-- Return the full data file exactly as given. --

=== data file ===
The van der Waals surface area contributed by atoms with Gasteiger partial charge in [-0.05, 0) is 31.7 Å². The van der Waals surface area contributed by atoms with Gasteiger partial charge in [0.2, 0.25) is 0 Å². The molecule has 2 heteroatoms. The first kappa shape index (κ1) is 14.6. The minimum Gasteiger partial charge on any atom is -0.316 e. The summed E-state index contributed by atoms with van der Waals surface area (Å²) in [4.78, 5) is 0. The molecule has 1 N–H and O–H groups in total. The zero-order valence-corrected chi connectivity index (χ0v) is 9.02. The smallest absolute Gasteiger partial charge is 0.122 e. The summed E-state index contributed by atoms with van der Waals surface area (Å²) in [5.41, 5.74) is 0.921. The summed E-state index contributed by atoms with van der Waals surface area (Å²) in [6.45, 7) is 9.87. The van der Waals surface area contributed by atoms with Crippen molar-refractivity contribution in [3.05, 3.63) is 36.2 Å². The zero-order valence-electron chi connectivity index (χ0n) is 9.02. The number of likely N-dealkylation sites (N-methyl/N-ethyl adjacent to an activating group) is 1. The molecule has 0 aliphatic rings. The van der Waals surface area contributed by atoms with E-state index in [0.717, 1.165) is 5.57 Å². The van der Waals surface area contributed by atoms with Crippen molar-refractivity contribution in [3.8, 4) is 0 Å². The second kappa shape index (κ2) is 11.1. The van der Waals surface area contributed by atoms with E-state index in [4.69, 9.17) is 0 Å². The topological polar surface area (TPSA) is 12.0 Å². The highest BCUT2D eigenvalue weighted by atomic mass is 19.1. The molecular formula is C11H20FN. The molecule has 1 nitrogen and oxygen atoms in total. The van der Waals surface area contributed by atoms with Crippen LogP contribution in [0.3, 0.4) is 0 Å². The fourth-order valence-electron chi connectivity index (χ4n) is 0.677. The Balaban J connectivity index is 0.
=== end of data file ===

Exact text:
The van der Waals surface area contributed by atoms with Gasteiger partial charge in [-0.05, 0) is 31.7 Å². The van der Waals surface area contributed by atoms with Gasteiger partial charge in [0.2, 0.25) is 0 Å². The molecule has 2 heteroatoms. The first kappa shape index (κ1) is 14.6. The minimum Gasteiger partial charge on any atom is -0.316 e. The summed E-state index contributed by atoms with van der Waals surface area (Å²) in [4.78, 5) is 0. The molecule has 1 N–H and O–H groups in total. The zero-order valence-corrected chi connectivity index (χ0v) is 9.02. The smallest absolute Gasteiger partial charge is 0.122 e. The summed E-state index contributed by atoms with van der Waals surface area (Å²) in [5.41, 5.74) is 0.921. The summed E-state index contributed by atoms with van der Waals surface area (Å²) in [6.45, 7) is 9.87. The van der Waals surface area contributed by atoms with Crippen molar-refractivity contribution in [3.05, 3.63) is 36.2 Å². The zero-order valence-electron chi connectivity index (χ0n) is 9.02. The number of likely N-dealkylation sites (N-methyl/N-ethyl adjacent to an activating group) is 1. The molecule has 0 aliphatic rings. The van der Waals surface area contributed by atoms with E-state index in [0.717, 1.165) is 5.57 Å². The van der Waals surface area contributed by atoms with Crippen molar-refractivity contribution in [3.8, 4) is 0 Å². The second kappa shape index (κ2) is 11.1. The van der Waals surface area contributed by atoms with E-state index in [4.69, 9.17) is 0 Å². The topological polar surface area (TPSA) is 12.0 Å². The highest BCUT2D eigenvalue weighted by atomic mass is 19.1. The molecular formula is C11H20FN. The molecule has 1 nitrogen and oxygen atoms in total. The van der Waals surface area contributed by atoms with Crippen LogP contribution in [0.3, 0.4) is 0 Å². The fourth-order valence-electron chi connectivity index (χ4n) is 0.677. The Balaban J connectivity index is 0.